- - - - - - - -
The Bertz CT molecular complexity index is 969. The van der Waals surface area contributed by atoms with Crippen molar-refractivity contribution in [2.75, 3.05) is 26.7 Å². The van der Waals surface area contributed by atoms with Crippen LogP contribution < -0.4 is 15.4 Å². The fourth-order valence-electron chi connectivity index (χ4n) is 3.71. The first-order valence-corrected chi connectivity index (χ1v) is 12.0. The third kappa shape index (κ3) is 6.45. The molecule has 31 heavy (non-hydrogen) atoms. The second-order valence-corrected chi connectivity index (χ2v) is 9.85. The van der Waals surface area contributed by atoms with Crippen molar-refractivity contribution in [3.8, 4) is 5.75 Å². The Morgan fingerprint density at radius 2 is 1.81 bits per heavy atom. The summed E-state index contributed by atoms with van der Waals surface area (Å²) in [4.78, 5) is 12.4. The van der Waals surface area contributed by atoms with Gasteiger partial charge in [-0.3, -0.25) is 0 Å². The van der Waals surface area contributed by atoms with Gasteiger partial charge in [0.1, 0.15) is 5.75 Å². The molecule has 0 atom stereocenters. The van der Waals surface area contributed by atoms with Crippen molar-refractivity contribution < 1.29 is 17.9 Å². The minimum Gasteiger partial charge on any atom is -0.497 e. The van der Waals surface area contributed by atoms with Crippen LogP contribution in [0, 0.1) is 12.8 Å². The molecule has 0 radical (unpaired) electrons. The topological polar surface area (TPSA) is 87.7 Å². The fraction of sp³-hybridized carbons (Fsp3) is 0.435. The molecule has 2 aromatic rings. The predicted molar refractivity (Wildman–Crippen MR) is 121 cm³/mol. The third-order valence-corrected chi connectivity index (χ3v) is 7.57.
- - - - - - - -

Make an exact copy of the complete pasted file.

The Bertz CT molecular complexity index is 969. The van der Waals surface area contributed by atoms with Crippen molar-refractivity contribution in [2.75, 3.05) is 26.7 Å². The van der Waals surface area contributed by atoms with Crippen LogP contribution < -0.4 is 15.4 Å². The fourth-order valence-electron chi connectivity index (χ4n) is 3.71. The first-order valence-corrected chi connectivity index (χ1v) is 12.0. The third kappa shape index (κ3) is 6.45. The molecule has 31 heavy (non-hydrogen) atoms. The second-order valence-corrected chi connectivity index (χ2v) is 9.85. The van der Waals surface area contributed by atoms with Crippen molar-refractivity contribution in [3.8, 4) is 5.75 Å². The Morgan fingerprint density at radius 2 is 1.81 bits per heavy atom. The summed E-state index contributed by atoms with van der Waals surface area (Å²) in [4.78, 5) is 12.4. The van der Waals surface area contributed by atoms with Gasteiger partial charge in [-0.3, -0.25) is 0 Å². The van der Waals surface area contributed by atoms with Gasteiger partial charge in [0.1, 0.15) is 5.75 Å². The molecule has 0 atom stereocenters. The van der Waals surface area contributed by atoms with Crippen molar-refractivity contribution < 1.29 is 17.9 Å². The minimum Gasteiger partial charge on any atom is -0.497 e. The van der Waals surface area contributed by atoms with Crippen LogP contribution in [0, 0.1) is 12.8 Å². The molecule has 0 radical (unpaired) electrons. The topological polar surface area (TPSA) is 87.7 Å². The fraction of sp³-hybridized carbons (Fsp3) is 0.435. The molecule has 2 aromatic rings. The predicted molar refractivity (Wildman–Crippen MR) is 121 cm³/mol. The third-order valence-corrected chi connectivity index (χ3v) is 7.57.